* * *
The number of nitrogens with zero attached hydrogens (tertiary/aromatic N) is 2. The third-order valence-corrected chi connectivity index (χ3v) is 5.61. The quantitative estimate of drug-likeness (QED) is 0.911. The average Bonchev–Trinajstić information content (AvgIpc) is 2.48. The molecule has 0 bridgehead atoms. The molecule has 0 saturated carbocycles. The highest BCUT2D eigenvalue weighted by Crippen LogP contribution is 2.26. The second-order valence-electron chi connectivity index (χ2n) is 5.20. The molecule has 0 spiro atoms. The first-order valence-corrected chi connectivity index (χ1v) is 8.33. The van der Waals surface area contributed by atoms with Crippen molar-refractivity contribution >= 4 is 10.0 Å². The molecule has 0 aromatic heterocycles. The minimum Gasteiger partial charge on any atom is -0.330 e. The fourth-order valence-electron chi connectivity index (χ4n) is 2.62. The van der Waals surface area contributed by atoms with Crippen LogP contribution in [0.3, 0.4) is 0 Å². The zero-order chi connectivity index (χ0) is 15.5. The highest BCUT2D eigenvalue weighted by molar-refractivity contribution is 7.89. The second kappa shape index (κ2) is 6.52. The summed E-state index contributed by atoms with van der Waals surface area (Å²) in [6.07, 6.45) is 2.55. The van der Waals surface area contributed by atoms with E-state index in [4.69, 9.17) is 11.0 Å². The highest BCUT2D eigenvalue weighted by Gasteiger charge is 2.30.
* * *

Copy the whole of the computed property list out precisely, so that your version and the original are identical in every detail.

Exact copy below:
The number of nitrogens with zero attached hydrogens (tertiary/aromatic N) is 2. The third-order valence-corrected chi connectivity index (χ3v) is 5.61. The quantitative estimate of drug-likeness (QED) is 0.911. The average Bonchev–Trinajstić information content (AvgIpc) is 2.48. The molecule has 0 bridgehead atoms. The molecule has 0 saturated carbocycles. The highest BCUT2D eigenvalue weighted by Crippen LogP contribution is 2.26. The second-order valence-electron chi connectivity index (χ2n) is 5.20. The molecule has 0 spiro atoms. The first-order valence-corrected chi connectivity index (χ1v) is 8.33. The van der Waals surface area contributed by atoms with Crippen molar-refractivity contribution >= 4 is 10.0 Å². The molecule has 0 aromatic heterocycles. The minimum Gasteiger partial charge on any atom is -0.330 e. The fourth-order valence-electron chi connectivity index (χ4n) is 2.62. The van der Waals surface area contributed by atoms with Crippen LogP contribution in [0.3, 0.4) is 0 Å². The zero-order chi connectivity index (χ0) is 15.5. The highest BCUT2D eigenvalue weighted by molar-refractivity contribution is 7.89. The second kappa shape index (κ2) is 6.52. The summed E-state index contributed by atoms with van der Waals surface area (Å²) in [6.07, 6.45) is 2.55. The van der Waals surface area contributed by atoms with E-state index in [4.69, 9.17) is 11.0 Å². The highest BCUT2D eigenvalue weighted by Gasteiger charge is 2.30.